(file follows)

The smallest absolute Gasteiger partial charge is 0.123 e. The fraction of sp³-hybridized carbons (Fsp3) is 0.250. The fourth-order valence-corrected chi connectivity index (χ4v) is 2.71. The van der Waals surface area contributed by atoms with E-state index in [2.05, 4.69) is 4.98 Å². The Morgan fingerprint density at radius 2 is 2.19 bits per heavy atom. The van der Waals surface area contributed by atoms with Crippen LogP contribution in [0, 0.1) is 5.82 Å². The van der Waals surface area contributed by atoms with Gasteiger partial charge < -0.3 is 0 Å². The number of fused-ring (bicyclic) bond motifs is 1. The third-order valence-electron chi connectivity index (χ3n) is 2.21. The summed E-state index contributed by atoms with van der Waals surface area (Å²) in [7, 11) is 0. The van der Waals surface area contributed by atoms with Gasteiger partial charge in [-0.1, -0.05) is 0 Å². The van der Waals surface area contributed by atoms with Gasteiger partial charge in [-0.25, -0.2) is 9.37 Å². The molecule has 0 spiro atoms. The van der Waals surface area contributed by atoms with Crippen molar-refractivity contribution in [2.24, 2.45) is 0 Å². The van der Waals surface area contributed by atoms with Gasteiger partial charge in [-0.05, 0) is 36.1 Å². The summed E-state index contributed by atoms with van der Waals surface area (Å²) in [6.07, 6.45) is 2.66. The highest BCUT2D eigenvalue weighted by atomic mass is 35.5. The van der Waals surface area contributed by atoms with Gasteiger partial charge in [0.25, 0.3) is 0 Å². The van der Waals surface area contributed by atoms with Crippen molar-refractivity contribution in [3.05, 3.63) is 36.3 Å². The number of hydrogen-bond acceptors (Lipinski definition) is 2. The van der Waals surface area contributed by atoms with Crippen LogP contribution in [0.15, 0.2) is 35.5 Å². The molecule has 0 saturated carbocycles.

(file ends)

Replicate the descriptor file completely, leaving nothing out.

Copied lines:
The smallest absolute Gasteiger partial charge is 0.123 e. The fraction of sp³-hybridized carbons (Fsp3) is 0.250. The fourth-order valence-corrected chi connectivity index (χ4v) is 2.71. The van der Waals surface area contributed by atoms with E-state index in [2.05, 4.69) is 4.98 Å². The Morgan fingerprint density at radius 2 is 2.19 bits per heavy atom. The van der Waals surface area contributed by atoms with Crippen LogP contribution in [0, 0.1) is 5.82 Å². The van der Waals surface area contributed by atoms with Gasteiger partial charge < -0.3 is 0 Å². The number of fused-ring (bicyclic) bond motifs is 1. The third-order valence-electron chi connectivity index (χ3n) is 2.21. The summed E-state index contributed by atoms with van der Waals surface area (Å²) in [7, 11) is 0. The van der Waals surface area contributed by atoms with Gasteiger partial charge in [-0.1, -0.05) is 0 Å². The van der Waals surface area contributed by atoms with Gasteiger partial charge in [-0.25, -0.2) is 9.37 Å². The molecule has 0 spiro atoms. The van der Waals surface area contributed by atoms with Crippen molar-refractivity contribution in [2.24, 2.45) is 0 Å². The van der Waals surface area contributed by atoms with Gasteiger partial charge in [-0.05, 0) is 36.1 Å². The summed E-state index contributed by atoms with van der Waals surface area (Å²) in [6.07, 6.45) is 2.66. The highest BCUT2D eigenvalue weighted by atomic mass is 35.5. The van der Waals surface area contributed by atoms with Gasteiger partial charge in [0.25, 0.3) is 0 Å². The van der Waals surface area contributed by atoms with Crippen molar-refractivity contribution in [3.05, 3.63) is 36.3 Å². The number of hydrogen-bond acceptors (Lipinski definition) is 2. The van der Waals surface area contributed by atoms with Crippen LogP contribution in [0.15, 0.2) is 35.5 Å². The molecule has 0 saturated carbocycles.